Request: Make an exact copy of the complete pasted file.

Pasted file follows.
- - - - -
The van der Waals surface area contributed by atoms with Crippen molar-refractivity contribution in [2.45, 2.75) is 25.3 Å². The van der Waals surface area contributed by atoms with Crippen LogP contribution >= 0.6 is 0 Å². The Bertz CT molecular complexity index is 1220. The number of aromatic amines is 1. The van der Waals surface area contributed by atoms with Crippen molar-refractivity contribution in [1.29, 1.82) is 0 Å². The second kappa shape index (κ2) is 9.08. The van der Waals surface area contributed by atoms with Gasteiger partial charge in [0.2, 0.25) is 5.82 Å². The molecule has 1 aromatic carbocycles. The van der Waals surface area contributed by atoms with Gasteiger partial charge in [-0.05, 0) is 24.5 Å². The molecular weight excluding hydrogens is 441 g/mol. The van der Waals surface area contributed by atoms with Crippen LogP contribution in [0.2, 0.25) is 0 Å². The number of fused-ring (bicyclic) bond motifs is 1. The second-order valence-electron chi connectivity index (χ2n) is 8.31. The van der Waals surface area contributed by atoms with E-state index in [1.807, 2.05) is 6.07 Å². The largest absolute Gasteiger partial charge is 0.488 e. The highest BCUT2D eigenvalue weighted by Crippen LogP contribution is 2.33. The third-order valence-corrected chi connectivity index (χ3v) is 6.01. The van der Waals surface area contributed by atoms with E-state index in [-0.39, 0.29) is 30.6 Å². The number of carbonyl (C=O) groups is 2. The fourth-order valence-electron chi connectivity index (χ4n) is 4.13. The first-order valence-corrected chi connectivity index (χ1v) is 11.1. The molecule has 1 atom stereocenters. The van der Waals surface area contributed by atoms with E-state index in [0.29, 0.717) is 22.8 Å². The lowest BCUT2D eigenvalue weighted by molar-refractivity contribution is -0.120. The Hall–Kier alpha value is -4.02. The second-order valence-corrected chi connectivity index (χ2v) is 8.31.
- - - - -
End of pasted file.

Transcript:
The van der Waals surface area contributed by atoms with Crippen molar-refractivity contribution in [2.45, 2.75) is 25.3 Å². The van der Waals surface area contributed by atoms with Crippen LogP contribution >= 0.6 is 0 Å². The Bertz CT molecular complexity index is 1220. The number of aromatic amines is 1. The van der Waals surface area contributed by atoms with Crippen molar-refractivity contribution in [1.29, 1.82) is 0 Å². The second kappa shape index (κ2) is 9.08. The van der Waals surface area contributed by atoms with Gasteiger partial charge in [0.2, 0.25) is 5.82 Å². The molecule has 1 aromatic carbocycles. The van der Waals surface area contributed by atoms with Gasteiger partial charge in [-0.05, 0) is 24.5 Å². The molecular weight excluding hydrogens is 441 g/mol. The van der Waals surface area contributed by atoms with Crippen LogP contribution in [0.2, 0.25) is 0 Å². The number of fused-ring (bicyclic) bond motifs is 1. The second-order valence-electron chi connectivity index (χ2n) is 8.31. The van der Waals surface area contributed by atoms with E-state index in [1.807, 2.05) is 6.07 Å². The largest absolute Gasteiger partial charge is 0.488 e. The highest BCUT2D eigenvalue weighted by Crippen LogP contribution is 2.33. The third-order valence-corrected chi connectivity index (χ3v) is 6.01. The van der Waals surface area contributed by atoms with E-state index in [-0.39, 0.29) is 30.6 Å². The number of carbonyl (C=O) groups is 2. The fourth-order valence-electron chi connectivity index (χ4n) is 4.13. The first-order valence-corrected chi connectivity index (χ1v) is 11.1. The molecule has 1 atom stereocenters. The van der Waals surface area contributed by atoms with E-state index in [0.29, 0.717) is 22.8 Å². The lowest BCUT2D eigenvalue weighted by molar-refractivity contribution is -0.120. The Hall–Kier alpha value is -4.02. The second-order valence-corrected chi connectivity index (χ2v) is 8.31.